Paul DeLaLuz, Chairperson
Professors Milton Riley and Robert West
Associate Professor Michael Freake, Lori West, and Sherry Kasper
Assistant Professors Jonathan Cornett and John Hisey
Professors Edward Brown and Paul DeLaLuz
Associate Professor Matthew Krepps
Assistant Professors Sarah Schlosser and John Hearn
Lecturer Allison LaFramboise
Professor Jeri Veenstra
Assistant Professor Ben Christmann
Lecturer Jo Beth Boyer
Professor Blayne Carroll
Associate Professors Robert Griffith and Caroline Maher-Boulis
Assistant Professors Jerry Adams, Laura Singletary, Debra Mimbs, and Jeneva Moseley
Associate Lecturer Randell Ferguson
Lecturer Amanda Jones
Associate Professor Ronald Harris
Assistant Professor David Pigg
In harmony with the mission statements of Lee University and its College of Arts and Sciences, the Department of Natural Sciences and Mathematics strives to equip students for success in mathematics and science through its commitment to excellence in teaching, interdisciplinary studies and innovative research. Majors are provided with a foundation in the sciences and mathematics to enable them to think critically, communicate clearly and perform successfully in their vocational calling. Through the integration of faith and its academic disciplines, the department promotes the highest standards of professional and ethical behavior. Students are challenged to discover and use their God-given gifts and talents to make a positive impact in their world.
The department offers majors in Biochemistry, Biological Science, Biological Science Education, Chemistry, Chemistry Education, Health Science, Mathematics and Mathematics Education. Foundation courses in botany, zoology, chemistry, computer science, health sciences, mathematics and physics present opportunities for both majors and non-majors to become acquainted with basic principles and concepts of the biological and physical sciences.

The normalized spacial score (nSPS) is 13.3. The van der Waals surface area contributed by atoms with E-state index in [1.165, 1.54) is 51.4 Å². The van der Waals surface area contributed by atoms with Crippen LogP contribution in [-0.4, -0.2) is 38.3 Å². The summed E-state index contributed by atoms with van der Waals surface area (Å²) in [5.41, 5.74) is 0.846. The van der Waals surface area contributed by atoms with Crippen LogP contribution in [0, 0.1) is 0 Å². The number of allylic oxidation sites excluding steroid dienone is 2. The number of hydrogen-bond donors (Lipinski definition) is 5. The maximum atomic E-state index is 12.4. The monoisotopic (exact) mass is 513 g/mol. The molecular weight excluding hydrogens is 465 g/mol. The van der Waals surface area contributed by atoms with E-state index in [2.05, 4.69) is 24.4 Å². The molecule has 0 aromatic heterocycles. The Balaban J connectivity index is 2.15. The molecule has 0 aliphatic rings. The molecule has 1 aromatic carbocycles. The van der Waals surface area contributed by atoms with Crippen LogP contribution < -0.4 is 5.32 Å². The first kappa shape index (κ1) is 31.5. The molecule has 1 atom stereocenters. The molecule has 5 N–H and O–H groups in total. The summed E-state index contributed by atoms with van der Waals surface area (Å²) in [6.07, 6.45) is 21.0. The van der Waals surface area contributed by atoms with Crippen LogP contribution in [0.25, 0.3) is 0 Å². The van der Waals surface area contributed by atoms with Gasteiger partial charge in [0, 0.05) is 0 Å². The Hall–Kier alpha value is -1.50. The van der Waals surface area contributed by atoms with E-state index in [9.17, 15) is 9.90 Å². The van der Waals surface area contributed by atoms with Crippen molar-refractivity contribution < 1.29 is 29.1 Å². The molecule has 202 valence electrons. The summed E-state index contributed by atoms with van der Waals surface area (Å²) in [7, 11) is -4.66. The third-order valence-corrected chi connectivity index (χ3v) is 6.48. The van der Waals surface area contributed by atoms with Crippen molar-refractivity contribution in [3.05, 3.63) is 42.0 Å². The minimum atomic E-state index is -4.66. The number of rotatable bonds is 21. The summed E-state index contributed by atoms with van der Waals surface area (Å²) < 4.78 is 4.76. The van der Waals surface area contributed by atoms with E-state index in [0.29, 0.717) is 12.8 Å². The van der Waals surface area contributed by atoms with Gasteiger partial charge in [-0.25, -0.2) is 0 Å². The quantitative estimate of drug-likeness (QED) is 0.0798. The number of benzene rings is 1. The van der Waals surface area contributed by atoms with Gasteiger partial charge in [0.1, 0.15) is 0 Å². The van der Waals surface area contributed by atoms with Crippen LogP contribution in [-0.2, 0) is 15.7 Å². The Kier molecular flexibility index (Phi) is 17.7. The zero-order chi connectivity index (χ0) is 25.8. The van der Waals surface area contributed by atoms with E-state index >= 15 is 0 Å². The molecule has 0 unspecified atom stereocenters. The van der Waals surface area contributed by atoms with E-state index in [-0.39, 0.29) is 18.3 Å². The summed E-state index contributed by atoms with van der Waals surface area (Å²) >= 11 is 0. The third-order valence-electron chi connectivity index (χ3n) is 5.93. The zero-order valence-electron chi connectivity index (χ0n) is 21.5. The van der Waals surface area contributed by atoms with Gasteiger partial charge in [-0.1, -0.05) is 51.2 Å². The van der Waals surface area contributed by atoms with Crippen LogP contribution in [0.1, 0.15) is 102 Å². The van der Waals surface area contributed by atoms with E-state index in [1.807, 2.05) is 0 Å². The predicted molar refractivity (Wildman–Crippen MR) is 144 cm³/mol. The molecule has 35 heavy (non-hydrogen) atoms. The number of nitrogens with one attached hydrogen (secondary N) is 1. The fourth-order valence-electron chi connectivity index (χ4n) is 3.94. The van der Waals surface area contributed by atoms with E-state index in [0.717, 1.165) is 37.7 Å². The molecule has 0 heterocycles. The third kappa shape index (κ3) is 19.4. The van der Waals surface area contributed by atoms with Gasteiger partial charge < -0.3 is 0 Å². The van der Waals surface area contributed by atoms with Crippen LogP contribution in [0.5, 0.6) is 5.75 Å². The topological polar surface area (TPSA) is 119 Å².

The Biological Science program (BIOLS.BS) is intended for the student who desires a good foundation in the biological sciences but not necessarily an emphasis in teaching, or the pre-professional track. Although these individuals could design their program to meet the requirements for professional school, they are more likely to progress to graduate studies or the technical job market. The philosophy of this program is to provide a broad exposure to the various sub-disciplines of biology so as to provide a solid foundation of knowledge and understanding on which to build with additional graduate training or work experience. There is an emphasis on understanding, problem solving, exploration of the scientific literature and research.
Chemistry and Biochemistry
The chemistry and biochemistry curriculum (CHEMS.BS and BIOCH.BS) is designed to prepare students for graduate studies, professional school or a career in industry. The program emphasizes development of analytical thinking skills, cooperative problem solving and independent investigation of chemical principles.
The mathematics program (MATHS.BS) prepares students for graduate study and careers in research, statistics and actuarial science.
Pre-Professional and Health Science
The pre-professional tracks and health science major (BIOCP.BS, BIOLP.BS, CHEMP.BS, HSCPA.BS, HSCPT.BS, HLSCI.BS), prepare students for entrance into health professions schools, graduate studies or entry level positions in health care systems managed-care organizations, long-term care settings, public health sectors, business and industry. Students enrolled in a pre-professional program (BIOCP.BS, BIOLP.BS, CHEMP.BS, HSCPA.BS, HSCPT.BS) must earn a grade of B- or better in all classes listed under their Specialty Area and Collateral Requirements to fulfill the requirements of these majors.
Science and Mathematics Education
The science and mathematics education programs (BIOLS.BST, CHEMS.BST, and MATHS.BST) prepare graduates for initial employment as science and mathematics teachers in middle and secondary schools and entrance to graduate schools. The program emphasizes critical thinking, problem solving, and development of curriculum and pedagogical skills.
Programs of Study
The Department of Natural Sciences and Mathematics offers the following programs of study: